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Australians are ready to ditch AUKUS war alliance!

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Lead Editorial

2 August 2023
Vol. 25 No. 12

Neither Richard Marles nor Penny Wong dared contradict the statement by Blinken (here, with Austin) of the validity of Assange’s imprisonment. Photo: DFAT

The AUSMIN (Australia-US Ministerial) discussions on foreign and defence policy that took place over the weekend have tied Australia “more tightly into both American grand strategy and war planning in Asia”, wrote historian and strategic policy analyst James Curran in the Australian Financial Review on 30 July.

“The permanent American military presence on Australian soil is now at a scale unprecedented since the Second World War. And it is accelerating”, he warned.

New agreements will embed US intelligence analysts in Australia’s spy agencies and expand our northern military bases to accommodate a greater US military presence, to respond to “China’s growing threat to regional stability”, according to one of the alliance’s reliable stenographers, the AFR’s Andrew Tillett.

Australia will also play a role in production of guided missiles under the agreement; provide storage in Victoria and Queensland for US weapons; and host an expanded rotation of US army watercraft, and Navy spy planes on surveillance flights. Blithely foreshadowing actual war, US Secretary of Defence Lloyd Austin talked about how these actions would “build combat readiness”.

But no mention of the great big bullseye we are painting over our continent.

Following the meetings, US Secretary of State Antony Blinken flouted any remnant thought of a genuine Australia-US alliance when he kiboshed any move to free imprisoned WikiLeaks founder Julian Assange. “Mr Assange was charged with very serious criminal conduct in the United States in connection with his alleged role in one of the largest compromises of classified information in the history of our country”, Blinken said. “The actions that he is alleged to have committed risked very serious harm to our national security, to the benefit of our adversaries, and put named human sources at grave risk, grave risk of physical harm, grave risk of detention.”

Our great partners would not even throw us a bone. Julian Assange is the Achilles Heel of the Australia-US alliance. He and other Aussies, including David McBride, who exposed corruption inside the Australian military, and Dean Yates, the Reuters bureau chief at the time of the “Collateral Murder” US helicopter gunship attack on Iraqi civilians WikiLeaks exposed in 2010 (p. 12), have the support of the Australian population, who will not stand for such mistreatment. True leadership, provided by these brave souls, is showing the clear, hopeful alternative to the current crop in Canberra.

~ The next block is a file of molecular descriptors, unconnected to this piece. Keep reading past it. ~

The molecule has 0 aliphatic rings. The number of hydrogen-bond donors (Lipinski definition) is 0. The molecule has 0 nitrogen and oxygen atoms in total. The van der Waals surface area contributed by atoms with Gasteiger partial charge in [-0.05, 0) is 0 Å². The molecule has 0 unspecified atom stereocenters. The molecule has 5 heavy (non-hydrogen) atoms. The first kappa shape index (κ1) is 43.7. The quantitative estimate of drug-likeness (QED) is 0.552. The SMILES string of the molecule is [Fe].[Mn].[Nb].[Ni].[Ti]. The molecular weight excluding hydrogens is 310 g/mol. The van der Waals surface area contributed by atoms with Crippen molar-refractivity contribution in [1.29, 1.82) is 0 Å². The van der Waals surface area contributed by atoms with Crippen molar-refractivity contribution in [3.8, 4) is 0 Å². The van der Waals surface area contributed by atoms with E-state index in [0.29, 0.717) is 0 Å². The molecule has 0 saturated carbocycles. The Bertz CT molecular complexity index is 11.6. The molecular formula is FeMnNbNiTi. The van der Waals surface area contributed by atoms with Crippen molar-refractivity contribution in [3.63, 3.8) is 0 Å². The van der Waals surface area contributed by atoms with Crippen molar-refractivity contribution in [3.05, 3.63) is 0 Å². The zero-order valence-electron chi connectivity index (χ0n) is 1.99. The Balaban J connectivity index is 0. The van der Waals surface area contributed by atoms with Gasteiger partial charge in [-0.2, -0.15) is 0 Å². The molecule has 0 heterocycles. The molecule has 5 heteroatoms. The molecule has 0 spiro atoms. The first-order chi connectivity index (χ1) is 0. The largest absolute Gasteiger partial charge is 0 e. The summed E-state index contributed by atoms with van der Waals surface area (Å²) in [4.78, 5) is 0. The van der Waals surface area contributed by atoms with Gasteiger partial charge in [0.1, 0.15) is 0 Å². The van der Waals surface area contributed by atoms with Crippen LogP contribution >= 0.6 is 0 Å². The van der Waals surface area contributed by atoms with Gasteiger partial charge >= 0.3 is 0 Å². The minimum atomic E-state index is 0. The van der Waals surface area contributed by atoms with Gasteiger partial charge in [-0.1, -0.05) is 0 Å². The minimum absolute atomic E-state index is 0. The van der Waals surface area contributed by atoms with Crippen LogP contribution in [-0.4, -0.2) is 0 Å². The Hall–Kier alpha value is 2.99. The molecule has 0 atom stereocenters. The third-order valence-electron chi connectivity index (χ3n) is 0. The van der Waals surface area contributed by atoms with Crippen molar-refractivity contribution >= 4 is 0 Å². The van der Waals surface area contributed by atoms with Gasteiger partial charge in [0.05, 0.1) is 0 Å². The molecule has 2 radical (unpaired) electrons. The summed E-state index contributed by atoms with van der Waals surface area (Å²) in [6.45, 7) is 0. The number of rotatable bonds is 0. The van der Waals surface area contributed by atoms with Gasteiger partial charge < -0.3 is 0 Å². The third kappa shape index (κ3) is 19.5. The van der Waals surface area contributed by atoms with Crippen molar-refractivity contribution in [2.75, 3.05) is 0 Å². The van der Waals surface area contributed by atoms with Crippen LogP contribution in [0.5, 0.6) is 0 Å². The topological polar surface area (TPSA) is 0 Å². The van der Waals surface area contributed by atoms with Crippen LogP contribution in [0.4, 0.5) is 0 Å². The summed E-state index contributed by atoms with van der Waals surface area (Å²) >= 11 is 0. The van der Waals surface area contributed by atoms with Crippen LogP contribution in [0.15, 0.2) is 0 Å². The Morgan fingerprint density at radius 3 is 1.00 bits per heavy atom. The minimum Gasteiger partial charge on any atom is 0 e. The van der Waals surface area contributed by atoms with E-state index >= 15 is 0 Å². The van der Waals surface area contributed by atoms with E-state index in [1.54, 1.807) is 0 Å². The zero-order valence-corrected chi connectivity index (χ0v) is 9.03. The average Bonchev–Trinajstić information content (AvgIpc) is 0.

Meanwhile, the fight over the AUKUS (Australia-UK-US) defence agreement is brewing ahead of the federal Labor Party conference in Brisbane on 17-19 August, given the blunt attacks of former Prime Minister Paul Keating and the numerous local ALP branches vocally opposing the AUKUS deal. The party is desperate to keep the backlash under wraps.

It is now clear that the agenda of proposed new social media censorship legislation goes beyond suppressing such domestic dissidence. It is aimed at containing so-called “foreign interference”. This was indicated in the attacks on the ACP and our collaborators’ campaign against the Big Four banks and their regional bank closures, in features published by the Australian Strategic Policy Institute (AAS, 26 July) claiming that social media bots, deployed by China, are amplifying our anti-bank campaign and anti-AUKUS voices. (Note that submissions on the Exposure Draft Bill have been extended to 20 August, see p. 11.)

The aim is to prevent Australia tiring of our current allegiances and orienting to the “Global Majority” of nations opposing war and rebuilding the real economies of the planet. The military industrial complex-funded ASPI campaign against ACP policy fits entirely into the efforts to sabotage the upcoming 22-24 August BRICS summit in South Africa (p. 7). Internationally, as well as domestically with the leadership of brave Australians, something better is on offer, and the more visible it becomes the more Australians will clamour for it. We will assist in this by ripping the mask off ASPI and Co. and bringing into the scorching light of day the risk of war and economic devastation they represent.

In this issue:

  • NAB confesses to lying about declining branch visits—why is the government still allowing it to close branches?
  • Why the RBA can’t defeat inflation
  • Case study in central bank incompetence: the housing market
  • Behavioural ‘experts’ quietly shaped robodebt’s most devilish details and their work in government continues
  • Frantic moves to disrupt BRICS summit
  • Glazyev weighs in on BRICS ‘common currency’ discussion, Russian monetary policy
  • Aussie analyst Jaq James nails shut the coffin on ‘Uyghur forced labour’ lie
  • Fight for truth: make your submission!
  • Man on the ground during ‘Collateral Murder’ speaks

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Page last updated on 06 August 2023